They are the prehistoric gods and the gods of a new age, drawing together what Nietzsche called “unhistorical” and “suprahistorical”. In fact, my conception of Prometheus and Atlas as the aesthetic ideas or spectral archetypes of technological science are somewhat similar – in form, not content to the archetypes of Apollo and Dionysus as Nietzsche employs them in his early work, “The Birth of Tragedy.”[2]

Chapter seven also mentions Nietzsche, who is the patron philosopher of Aristokratia, and indeed we do find the journal’s mission statement pleasantly extrapolated where it is stated that “Nietzsche repeatedly states that the rebellion of, even, only a hundred such men, banding together as the youthful vanguard of a single generation, could reverse our cultural decline and bring about a new Renaissance.”[3] And furthermore, “for Nietzsche, the project of developing a non-mechanistic science of the future is one and the same project as cultivating a spiritual aristocracy of post-human supermen.”[4] The theme of the Titans is also referenced by comments from Schelling stating that,

Prometheus [is] will, unconquerable… for which that reason can resist God. Prometheus is the thought in which the human race, after it has brought forth the world of the gods out of its inner being, returning to itself, becomes conscious of itself and its fate.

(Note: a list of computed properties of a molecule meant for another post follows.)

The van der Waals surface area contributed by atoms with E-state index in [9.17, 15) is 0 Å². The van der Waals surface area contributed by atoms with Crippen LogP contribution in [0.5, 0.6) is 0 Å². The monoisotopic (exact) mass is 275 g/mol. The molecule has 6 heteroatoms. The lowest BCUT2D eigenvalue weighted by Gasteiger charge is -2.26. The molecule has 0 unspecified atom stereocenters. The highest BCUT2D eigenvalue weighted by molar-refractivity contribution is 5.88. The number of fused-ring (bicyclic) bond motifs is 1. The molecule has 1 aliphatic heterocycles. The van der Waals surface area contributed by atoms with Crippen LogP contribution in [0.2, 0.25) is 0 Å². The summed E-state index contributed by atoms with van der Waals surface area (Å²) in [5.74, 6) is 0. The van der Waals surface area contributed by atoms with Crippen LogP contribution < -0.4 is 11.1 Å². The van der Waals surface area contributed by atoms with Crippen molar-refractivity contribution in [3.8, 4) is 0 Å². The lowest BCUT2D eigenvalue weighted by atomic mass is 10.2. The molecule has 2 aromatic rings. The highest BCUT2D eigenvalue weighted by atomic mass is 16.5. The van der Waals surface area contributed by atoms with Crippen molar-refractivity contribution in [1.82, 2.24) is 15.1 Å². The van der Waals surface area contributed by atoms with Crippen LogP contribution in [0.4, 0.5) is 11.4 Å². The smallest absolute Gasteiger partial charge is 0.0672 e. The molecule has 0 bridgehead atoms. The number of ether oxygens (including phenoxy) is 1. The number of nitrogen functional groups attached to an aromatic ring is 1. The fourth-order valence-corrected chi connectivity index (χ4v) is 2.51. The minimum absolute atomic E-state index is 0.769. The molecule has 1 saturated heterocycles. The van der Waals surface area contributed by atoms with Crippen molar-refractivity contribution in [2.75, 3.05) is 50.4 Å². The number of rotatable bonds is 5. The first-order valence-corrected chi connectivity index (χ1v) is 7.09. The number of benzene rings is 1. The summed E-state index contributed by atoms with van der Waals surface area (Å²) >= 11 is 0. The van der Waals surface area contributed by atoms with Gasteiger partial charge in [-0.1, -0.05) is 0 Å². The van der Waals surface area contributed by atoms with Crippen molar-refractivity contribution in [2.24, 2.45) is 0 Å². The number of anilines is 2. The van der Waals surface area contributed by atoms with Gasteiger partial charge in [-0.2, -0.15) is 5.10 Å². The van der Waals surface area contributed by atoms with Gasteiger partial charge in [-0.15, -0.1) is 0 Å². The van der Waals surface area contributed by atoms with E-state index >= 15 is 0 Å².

An explanation of the Titans symbolism is provided via Indo-European linguistics, which occurs with the transition between the Sanskrit Deva/Dyēus/Deava and the Ahura/Asura, mirroring the Hellenic conflict with the Titans. The Promethean archetype is also examined through the lens of gothic literature, via Shelley’s Prometheus Unbound and the classic Frankenstein.

This is then coupled with explanations of the paranormal. Whilst the paranormal is excluded from some Traditionalist circles, one still has to consider that paranormal phenomenon are very much documented in the Traditions themselves, with even figures such as Jesus and the Buddha being capable of magical or miraculous feats. Moreover, a quick examination of the origins of the word ‘magic’ reveals that it is explicitly related to altered states of consciousness.